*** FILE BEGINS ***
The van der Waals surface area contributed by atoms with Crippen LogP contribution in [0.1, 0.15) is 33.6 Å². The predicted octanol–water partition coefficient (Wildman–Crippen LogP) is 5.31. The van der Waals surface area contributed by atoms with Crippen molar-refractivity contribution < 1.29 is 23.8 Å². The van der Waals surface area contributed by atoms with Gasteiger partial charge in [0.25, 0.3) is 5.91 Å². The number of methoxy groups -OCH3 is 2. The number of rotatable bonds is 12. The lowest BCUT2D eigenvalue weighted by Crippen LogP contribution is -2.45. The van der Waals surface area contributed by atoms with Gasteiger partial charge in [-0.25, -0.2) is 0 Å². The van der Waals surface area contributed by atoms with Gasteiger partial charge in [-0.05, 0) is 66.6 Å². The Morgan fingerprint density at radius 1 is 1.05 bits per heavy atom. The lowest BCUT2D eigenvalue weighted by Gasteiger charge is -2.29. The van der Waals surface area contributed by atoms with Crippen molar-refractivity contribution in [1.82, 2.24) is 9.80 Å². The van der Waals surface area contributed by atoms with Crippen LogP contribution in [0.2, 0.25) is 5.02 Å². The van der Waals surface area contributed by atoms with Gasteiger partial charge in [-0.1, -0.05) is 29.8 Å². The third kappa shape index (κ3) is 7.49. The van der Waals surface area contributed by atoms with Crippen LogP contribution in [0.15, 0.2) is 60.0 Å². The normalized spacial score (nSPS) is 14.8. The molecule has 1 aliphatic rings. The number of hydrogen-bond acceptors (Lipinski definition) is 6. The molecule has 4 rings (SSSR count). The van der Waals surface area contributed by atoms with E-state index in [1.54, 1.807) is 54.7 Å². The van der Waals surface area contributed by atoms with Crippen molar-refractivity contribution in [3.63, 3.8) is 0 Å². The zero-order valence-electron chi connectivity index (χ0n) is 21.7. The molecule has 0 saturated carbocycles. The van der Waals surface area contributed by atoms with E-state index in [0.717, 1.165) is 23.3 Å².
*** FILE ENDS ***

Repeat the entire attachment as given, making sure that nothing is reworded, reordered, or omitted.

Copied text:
The van der Waals surface area contributed by atoms with Crippen LogP contribution in [0.1, 0.15) is 33.6 Å². The predicted octanol–water partition coefficient (Wildman–Crippen LogP) is 5.31. The van der Waals surface area contributed by atoms with Crippen molar-refractivity contribution < 1.29 is 23.8 Å². The van der Waals surface area contributed by atoms with Gasteiger partial charge in [0.25, 0.3) is 5.91 Å². The number of methoxy groups -OCH3 is 2. The number of rotatable bonds is 12. The lowest BCUT2D eigenvalue weighted by Crippen LogP contribution is -2.45. The van der Waals surface area contributed by atoms with Gasteiger partial charge in [-0.25, -0.2) is 0 Å². The van der Waals surface area contributed by atoms with Gasteiger partial charge in [-0.05, 0) is 66.6 Å². The Morgan fingerprint density at radius 1 is 1.05 bits per heavy atom. The lowest BCUT2D eigenvalue weighted by Gasteiger charge is -2.29. The van der Waals surface area contributed by atoms with Crippen molar-refractivity contribution in [1.82, 2.24) is 9.80 Å². The van der Waals surface area contributed by atoms with Crippen LogP contribution in [0.2, 0.25) is 5.02 Å². The van der Waals surface area contributed by atoms with Gasteiger partial charge in [-0.1, -0.05) is 29.8 Å². The third kappa shape index (κ3) is 7.49. The van der Waals surface area contributed by atoms with Crippen LogP contribution in [0.15, 0.2) is 60.0 Å². The normalized spacial score (nSPS) is 14.8. The molecule has 1 aliphatic rings. The number of hydrogen-bond acceptors (Lipinski definition) is 6. The molecule has 4 rings (SSSR count). The van der Waals surface area contributed by atoms with E-state index in [1.54, 1.807) is 54.7 Å². The van der Waals surface area contributed by atoms with Crippen molar-refractivity contribution in [3.63, 3.8) is 0 Å². The zero-order valence-electron chi connectivity index (χ0n) is 21.7. The molecule has 0 saturated carbocycles. The van der Waals surface area contributed by atoms with E-state index in [0.717, 1.165) is 23.3 Å².